Yeah. It’s been awhile. Apologies. Because of the time between posts, I’ve come up with a great number of semi-valid excuses for the delay. I could probably make an entire post out of excuses. But let’s not and say we did.
So what’s happened? Everything. Now? I’m in Bocas, playing with waves and surfboards. Here are the CliffsNotes.
Last check-in was in the incredibly expensive but well-stocked Cayman Islands. There I dropped off one crew member that wasn’t working out and Ana and I took off toward Panama – of course we took the long-way-round. The route was to Bocas Del Toro via The Hobbies (Honduras) and then Providencia/San Andres (Colombian islands off the coast of Nicaragua) and then to Bocas. The jumps were roughly 200 miles each. No sweat. Honestly, those jumps don’t even get my blood going anymore. But complacency is dangerous, and I’m avoiding that.
Here’s what the route looks like on the charts (it’s been oversimplified, grossly – routes are never this straight):
Leaving the Caymans was tricky. We needed a specific weather pattern, apparently an abnormal one for this time of year. We got it one day, but we were hungover from a little sailor get-together that was supposed to be “just one drink.” There is very little worse than starting a passage with little sleep and a hangover. We waited.
Then we were gifted the right weather.
And then we left.
To The Hobbies
What can I say about this passage? It was a rough one. For a relatively short passage – it kicked my ass. But it wasn’t nearly as bad as the next one. Before we get too far down this road – here’s a screenshot that illustrates why AIS is a good investment.
We pulled out anchor around 2000 hours. We motored for a couple of hours. Then we caught the wind and we were off. That night we were surrounded by squalls. We had to keep a reef in the mainsail the entire time – which dramatically decreased our power when we didn’t have a squall pounding us. We were averaging a little under 6 knots, which is a horrible average for NOMAD. But low speed and rough weather and lightning and big waves and crazy wind aren’t the issue.
The issue is that because of all of those things, when we’re getting smashed by squalls, I can’t sleep. There’s only one person who sits in the captain’s chair when all hell breaks loose. It’s a fact of life, and not one that I mind – assuming that it’s not day-in-day-out. Of course, this was day-in-day-out.
There was a silver lining. I was looking for it. When you’re soaking wet and exhausted and on edge and hungry and cold you look for those silver linings. The silver lining was that the waves hadn’t had enough time to grow to any incredible size. They were staying between the two and three meter mark, with the occasional 3.5 M (11 ft) sneaker. That’s doable. They were a little steep, and on the passage I wasn’t happy about how steep they were – but I would learn on our next movement what “steep” really meant.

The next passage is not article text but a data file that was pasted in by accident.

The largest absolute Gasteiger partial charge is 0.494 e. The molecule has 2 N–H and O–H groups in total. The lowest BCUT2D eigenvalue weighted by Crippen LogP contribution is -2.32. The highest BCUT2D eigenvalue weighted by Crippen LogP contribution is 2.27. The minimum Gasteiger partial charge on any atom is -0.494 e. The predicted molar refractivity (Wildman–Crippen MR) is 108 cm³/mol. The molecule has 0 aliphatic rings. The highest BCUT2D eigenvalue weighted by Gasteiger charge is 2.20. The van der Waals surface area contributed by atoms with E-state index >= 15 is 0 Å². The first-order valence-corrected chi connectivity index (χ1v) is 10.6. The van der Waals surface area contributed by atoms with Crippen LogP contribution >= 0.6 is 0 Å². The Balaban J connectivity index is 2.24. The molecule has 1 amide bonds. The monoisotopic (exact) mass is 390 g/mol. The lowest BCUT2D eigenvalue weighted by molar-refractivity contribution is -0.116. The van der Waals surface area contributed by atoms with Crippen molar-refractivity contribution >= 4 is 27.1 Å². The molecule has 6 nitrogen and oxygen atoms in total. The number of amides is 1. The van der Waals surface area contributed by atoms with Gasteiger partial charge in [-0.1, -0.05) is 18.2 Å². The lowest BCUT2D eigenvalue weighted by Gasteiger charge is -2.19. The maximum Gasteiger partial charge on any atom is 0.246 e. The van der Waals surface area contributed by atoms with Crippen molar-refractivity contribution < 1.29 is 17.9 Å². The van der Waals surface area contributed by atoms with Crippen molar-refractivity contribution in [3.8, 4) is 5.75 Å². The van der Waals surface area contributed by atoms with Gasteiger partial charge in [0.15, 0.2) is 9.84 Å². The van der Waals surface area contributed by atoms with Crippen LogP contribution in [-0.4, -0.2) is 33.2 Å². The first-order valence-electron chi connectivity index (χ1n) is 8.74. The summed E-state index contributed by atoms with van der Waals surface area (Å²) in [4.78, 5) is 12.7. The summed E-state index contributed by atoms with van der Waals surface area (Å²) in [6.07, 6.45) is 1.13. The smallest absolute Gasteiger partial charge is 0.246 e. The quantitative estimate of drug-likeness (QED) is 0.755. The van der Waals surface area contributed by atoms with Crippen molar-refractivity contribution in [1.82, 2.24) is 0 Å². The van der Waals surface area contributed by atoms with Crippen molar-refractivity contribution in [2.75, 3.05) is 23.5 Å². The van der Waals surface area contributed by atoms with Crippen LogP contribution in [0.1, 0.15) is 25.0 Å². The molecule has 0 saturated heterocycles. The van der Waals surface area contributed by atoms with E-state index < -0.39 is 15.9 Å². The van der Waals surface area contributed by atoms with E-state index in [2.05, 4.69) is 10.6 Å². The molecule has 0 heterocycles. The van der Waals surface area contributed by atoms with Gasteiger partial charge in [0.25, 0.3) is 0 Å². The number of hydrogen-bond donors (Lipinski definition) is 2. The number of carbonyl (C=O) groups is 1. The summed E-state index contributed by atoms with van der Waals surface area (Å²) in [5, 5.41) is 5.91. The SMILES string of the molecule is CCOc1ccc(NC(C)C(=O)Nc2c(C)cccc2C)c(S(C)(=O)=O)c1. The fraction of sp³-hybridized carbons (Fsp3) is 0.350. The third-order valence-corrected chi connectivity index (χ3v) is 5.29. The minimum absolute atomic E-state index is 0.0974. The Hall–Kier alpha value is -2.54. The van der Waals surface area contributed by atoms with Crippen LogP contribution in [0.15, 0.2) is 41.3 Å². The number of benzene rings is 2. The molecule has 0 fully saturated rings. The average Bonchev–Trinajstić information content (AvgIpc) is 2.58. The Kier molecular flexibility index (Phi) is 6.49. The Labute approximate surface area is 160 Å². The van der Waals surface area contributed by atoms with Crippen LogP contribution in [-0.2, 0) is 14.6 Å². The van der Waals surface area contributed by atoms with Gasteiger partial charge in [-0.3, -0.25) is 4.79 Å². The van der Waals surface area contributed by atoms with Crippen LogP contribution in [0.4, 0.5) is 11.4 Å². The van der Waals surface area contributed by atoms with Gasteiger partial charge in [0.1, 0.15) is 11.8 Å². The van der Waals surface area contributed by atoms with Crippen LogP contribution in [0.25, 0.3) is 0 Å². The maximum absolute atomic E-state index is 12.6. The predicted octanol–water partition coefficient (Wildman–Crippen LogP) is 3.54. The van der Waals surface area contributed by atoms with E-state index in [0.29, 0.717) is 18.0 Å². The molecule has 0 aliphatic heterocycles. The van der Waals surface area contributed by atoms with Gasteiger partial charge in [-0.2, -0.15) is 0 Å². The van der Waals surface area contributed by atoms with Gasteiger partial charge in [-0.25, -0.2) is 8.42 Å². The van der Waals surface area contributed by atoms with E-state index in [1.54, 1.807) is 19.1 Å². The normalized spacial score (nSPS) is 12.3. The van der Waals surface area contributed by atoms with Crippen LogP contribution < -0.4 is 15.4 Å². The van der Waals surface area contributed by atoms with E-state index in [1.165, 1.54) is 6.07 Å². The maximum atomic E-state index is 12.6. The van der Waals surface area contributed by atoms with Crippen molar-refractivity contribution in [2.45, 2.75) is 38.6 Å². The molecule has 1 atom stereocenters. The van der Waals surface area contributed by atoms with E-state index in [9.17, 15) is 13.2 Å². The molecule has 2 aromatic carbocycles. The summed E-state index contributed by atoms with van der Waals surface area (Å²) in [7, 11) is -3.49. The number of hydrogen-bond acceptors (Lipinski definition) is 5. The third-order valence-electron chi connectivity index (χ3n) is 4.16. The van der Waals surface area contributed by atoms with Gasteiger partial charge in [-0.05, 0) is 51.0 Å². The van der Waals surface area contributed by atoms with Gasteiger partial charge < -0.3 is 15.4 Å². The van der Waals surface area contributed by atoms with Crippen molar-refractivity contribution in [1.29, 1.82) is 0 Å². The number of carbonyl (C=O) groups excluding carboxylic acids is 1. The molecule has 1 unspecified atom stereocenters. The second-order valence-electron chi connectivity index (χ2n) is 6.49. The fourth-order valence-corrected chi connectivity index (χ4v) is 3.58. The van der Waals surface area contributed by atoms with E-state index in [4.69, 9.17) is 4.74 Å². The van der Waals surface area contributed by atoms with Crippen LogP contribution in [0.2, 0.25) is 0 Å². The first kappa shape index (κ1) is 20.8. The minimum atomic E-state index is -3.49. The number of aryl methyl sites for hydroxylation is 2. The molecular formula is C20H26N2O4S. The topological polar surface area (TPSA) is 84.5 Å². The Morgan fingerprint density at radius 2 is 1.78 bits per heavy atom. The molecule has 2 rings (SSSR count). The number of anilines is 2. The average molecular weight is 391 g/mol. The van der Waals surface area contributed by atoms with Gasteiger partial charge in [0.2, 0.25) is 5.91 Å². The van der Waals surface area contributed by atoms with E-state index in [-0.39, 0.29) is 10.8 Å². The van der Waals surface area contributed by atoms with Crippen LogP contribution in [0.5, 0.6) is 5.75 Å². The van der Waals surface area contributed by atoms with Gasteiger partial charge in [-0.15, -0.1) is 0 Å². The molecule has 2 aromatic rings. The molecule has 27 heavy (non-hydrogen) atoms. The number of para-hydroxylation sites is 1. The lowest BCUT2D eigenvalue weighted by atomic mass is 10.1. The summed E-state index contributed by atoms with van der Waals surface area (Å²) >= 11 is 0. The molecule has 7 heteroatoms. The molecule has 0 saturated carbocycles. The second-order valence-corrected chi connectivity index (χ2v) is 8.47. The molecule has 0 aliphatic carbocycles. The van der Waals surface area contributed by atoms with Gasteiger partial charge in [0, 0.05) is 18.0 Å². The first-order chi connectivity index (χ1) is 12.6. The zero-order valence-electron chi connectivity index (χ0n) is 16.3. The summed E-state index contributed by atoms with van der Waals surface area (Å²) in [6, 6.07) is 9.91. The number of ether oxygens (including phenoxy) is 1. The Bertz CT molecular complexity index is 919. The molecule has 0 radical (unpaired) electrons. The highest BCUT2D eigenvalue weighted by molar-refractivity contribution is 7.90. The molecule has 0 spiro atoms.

When the sun finally rose I was too tired to even let the fishing lines out. I just heated up coffee and tried to read a little. This was, to date, the most intense situation in which I had re-read Huckleberry Finn. I did, however, relate very keenly to Jim and Huck’s struggles on the river with weather and darkness and other boats.
Ana came up and we ate and she took a shift at the wheel. I laid down in the cockpit and tried to catch a nap.
And then it was getting dark again and I could see squalls building on the horizon. I flipped on the radar and quickly saw it was going to be another one of those rough nights. It was. Shocking.
This evening the pattern became pretty predictable: we would be sailing in 10-15 knots of wind, surrounded by squalls and crumbling waves. Then the wind would die, the sails would flap. Then I would get ready for some shit – usually just reef the headsail. Then I would be in the shit. Like a switch was flipped, the wind would increase to 30-35 knots from the direction of the squall. I would run NOMAD in front of it until I got an idea of windspeed and then (assuming all was well) correct course, put on some clear glasses, and ride out the storm.
This. Over and over and over. It was very similar to my combat experience: long periods of boredom punctuated by moments of sheer terror. Then the adrenaline fades and exhaustion kicks in until your next shot of adrenaline.
Then it was morning. Finally. And I could see The Hobbies. I could also see hella storms all around us. Our stop in The Hobbies was supposed to be a relaxing time to regroup, do some epic diving, fill up on fish, etc. But as we approached (with no real charts) it looked incredibly uninviting. I knew by speaking with other sailors (and thanks to ActiveCaptain) the general area of the opening in the reef, but that was all. I didn’t know where the wrecks were and I didn’t know where the coral heads were. Not something you want to navigate when a storm is nipping at your heels and you don’t have light to see the reefs. But that is what we did. And we made it to anchor.
We spent nearly three days in The Hobbies, which was the end of our weather information. We did a bit of diving and took a couple of fish for the freezer. Here I saw a Black Grouper that was big enough to scare me – certainly the largest I’ve ever seen. And I managed to put a spear in him, but he managed to remove that spear after pretzeling it. We also saw a massive Leatherback Turtle. Other than that, the time there wasn’t super-remarkable. If we had better weather info we certainly would have stayed longer and seen more. It was beautiful. It was remote. And it was cool. I lost the pictures taken here… Major bummer. Here’s a picture from S/V Gypsea Heart that shows what the main island looks like: It’s just lobster/fish traps.